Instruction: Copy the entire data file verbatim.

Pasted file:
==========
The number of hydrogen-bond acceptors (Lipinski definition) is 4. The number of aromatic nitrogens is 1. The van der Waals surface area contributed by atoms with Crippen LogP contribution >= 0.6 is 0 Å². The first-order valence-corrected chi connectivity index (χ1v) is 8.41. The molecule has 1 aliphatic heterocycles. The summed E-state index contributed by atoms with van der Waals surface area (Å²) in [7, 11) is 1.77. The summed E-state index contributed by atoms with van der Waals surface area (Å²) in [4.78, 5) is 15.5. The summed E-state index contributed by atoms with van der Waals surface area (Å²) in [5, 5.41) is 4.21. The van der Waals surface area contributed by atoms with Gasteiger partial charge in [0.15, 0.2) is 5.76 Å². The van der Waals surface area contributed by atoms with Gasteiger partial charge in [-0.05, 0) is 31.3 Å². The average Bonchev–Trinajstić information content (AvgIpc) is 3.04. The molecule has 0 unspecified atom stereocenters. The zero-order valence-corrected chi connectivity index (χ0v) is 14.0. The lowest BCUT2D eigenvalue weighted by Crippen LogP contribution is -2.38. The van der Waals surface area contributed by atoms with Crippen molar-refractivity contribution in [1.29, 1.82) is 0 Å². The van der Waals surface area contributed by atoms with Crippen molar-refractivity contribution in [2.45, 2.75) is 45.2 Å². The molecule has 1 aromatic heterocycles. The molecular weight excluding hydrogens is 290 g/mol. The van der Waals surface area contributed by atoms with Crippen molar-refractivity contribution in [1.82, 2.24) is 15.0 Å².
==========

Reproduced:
The number of hydrogen-bond acceptors (Lipinski definition) is 4. The number of aromatic nitrogens is 1. The van der Waals surface area contributed by atoms with Crippen LogP contribution >= 0.6 is 0 Å². The first-order valence-corrected chi connectivity index (χ1v) is 8.41. The molecule has 1 aliphatic heterocycles. The summed E-state index contributed by atoms with van der Waals surface area (Å²) in [7, 11) is 1.77. The summed E-state index contributed by atoms with van der Waals surface area (Å²) in [4.78, 5) is 15.5. The summed E-state index contributed by atoms with van der Waals surface area (Å²) in [5, 5.41) is 4.21. The van der Waals surface area contributed by atoms with Gasteiger partial charge in [0.15, 0.2) is 5.76 Å². The van der Waals surface area contributed by atoms with Gasteiger partial charge in [-0.05, 0) is 31.3 Å². The average Bonchev–Trinajstić information content (AvgIpc) is 3.04. The molecule has 0 unspecified atom stereocenters. The zero-order valence-corrected chi connectivity index (χ0v) is 14.0. The lowest BCUT2D eigenvalue weighted by Crippen LogP contribution is -2.38. The van der Waals surface area contributed by atoms with Crippen molar-refractivity contribution in [1.29, 1.82) is 0 Å². The van der Waals surface area contributed by atoms with Crippen molar-refractivity contribution in [2.45, 2.75) is 45.2 Å². The molecule has 1 aromatic heterocycles. The molecular weight excluding hydrogens is 290 g/mol. The van der Waals surface area contributed by atoms with Crippen molar-refractivity contribution in [1.82, 2.24) is 15.0 Å².